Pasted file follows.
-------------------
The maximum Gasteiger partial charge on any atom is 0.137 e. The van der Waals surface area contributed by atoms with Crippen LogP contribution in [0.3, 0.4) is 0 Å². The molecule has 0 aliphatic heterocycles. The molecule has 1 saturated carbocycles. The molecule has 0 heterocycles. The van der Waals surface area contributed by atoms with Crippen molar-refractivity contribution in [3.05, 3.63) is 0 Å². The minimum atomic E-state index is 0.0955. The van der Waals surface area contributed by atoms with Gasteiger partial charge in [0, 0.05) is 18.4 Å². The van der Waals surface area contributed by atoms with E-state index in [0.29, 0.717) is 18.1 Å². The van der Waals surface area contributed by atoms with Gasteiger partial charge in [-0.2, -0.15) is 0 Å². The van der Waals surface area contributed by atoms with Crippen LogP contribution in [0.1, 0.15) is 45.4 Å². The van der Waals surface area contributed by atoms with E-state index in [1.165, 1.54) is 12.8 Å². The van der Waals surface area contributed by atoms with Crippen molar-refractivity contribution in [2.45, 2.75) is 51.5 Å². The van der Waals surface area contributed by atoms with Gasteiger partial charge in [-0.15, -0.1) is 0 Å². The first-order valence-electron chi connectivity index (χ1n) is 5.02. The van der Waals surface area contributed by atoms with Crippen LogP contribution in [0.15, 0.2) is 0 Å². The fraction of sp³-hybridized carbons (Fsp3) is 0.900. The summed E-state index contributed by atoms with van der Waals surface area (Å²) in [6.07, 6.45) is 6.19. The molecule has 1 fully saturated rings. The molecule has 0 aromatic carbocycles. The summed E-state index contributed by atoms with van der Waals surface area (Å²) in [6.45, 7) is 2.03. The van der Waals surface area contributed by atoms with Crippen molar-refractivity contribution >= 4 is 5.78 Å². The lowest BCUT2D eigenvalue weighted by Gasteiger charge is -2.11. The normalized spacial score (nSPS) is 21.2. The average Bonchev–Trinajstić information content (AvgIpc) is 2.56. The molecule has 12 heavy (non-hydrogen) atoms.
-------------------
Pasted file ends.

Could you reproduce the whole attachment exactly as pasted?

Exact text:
The maximum Gasteiger partial charge on any atom is 0.137 e. The van der Waals surface area contributed by atoms with Crippen LogP contribution in [0.3, 0.4) is 0 Å². The molecule has 0 aliphatic heterocycles. The molecule has 1 saturated carbocycles. The molecule has 0 heterocycles. The van der Waals surface area contributed by atoms with Crippen molar-refractivity contribution in [3.05, 3.63) is 0 Å². The minimum atomic E-state index is 0.0955. The van der Waals surface area contributed by atoms with Gasteiger partial charge in [0, 0.05) is 18.4 Å². The van der Waals surface area contributed by atoms with E-state index in [0.29, 0.717) is 18.1 Å². The van der Waals surface area contributed by atoms with Gasteiger partial charge in [-0.2, -0.15) is 0 Å². The van der Waals surface area contributed by atoms with Crippen LogP contribution in [0.1, 0.15) is 45.4 Å². The van der Waals surface area contributed by atoms with E-state index in [1.165, 1.54) is 12.8 Å². The van der Waals surface area contributed by atoms with Crippen molar-refractivity contribution in [2.45, 2.75) is 51.5 Å². The van der Waals surface area contributed by atoms with Gasteiger partial charge in [-0.15, -0.1) is 0 Å². The first-order valence-electron chi connectivity index (χ1n) is 5.02. The van der Waals surface area contributed by atoms with Crippen LogP contribution in [0.15, 0.2) is 0 Å². The fraction of sp³-hybridized carbons (Fsp3) is 0.900. The summed E-state index contributed by atoms with van der Waals surface area (Å²) in [6.07, 6.45) is 6.19. The molecule has 1 fully saturated rings. The molecule has 0 aromatic carbocycles. The summed E-state index contributed by atoms with van der Waals surface area (Å²) in [6.45, 7) is 2.03. The van der Waals surface area contributed by atoms with Crippen molar-refractivity contribution >= 4 is 5.78 Å². The lowest BCUT2D eigenvalue weighted by Gasteiger charge is -2.11. The normalized spacial score (nSPS) is 21.2. The average Bonchev–Trinajstić information content (AvgIpc) is 2.56. The molecule has 12 heavy (non-hydrogen) atoms.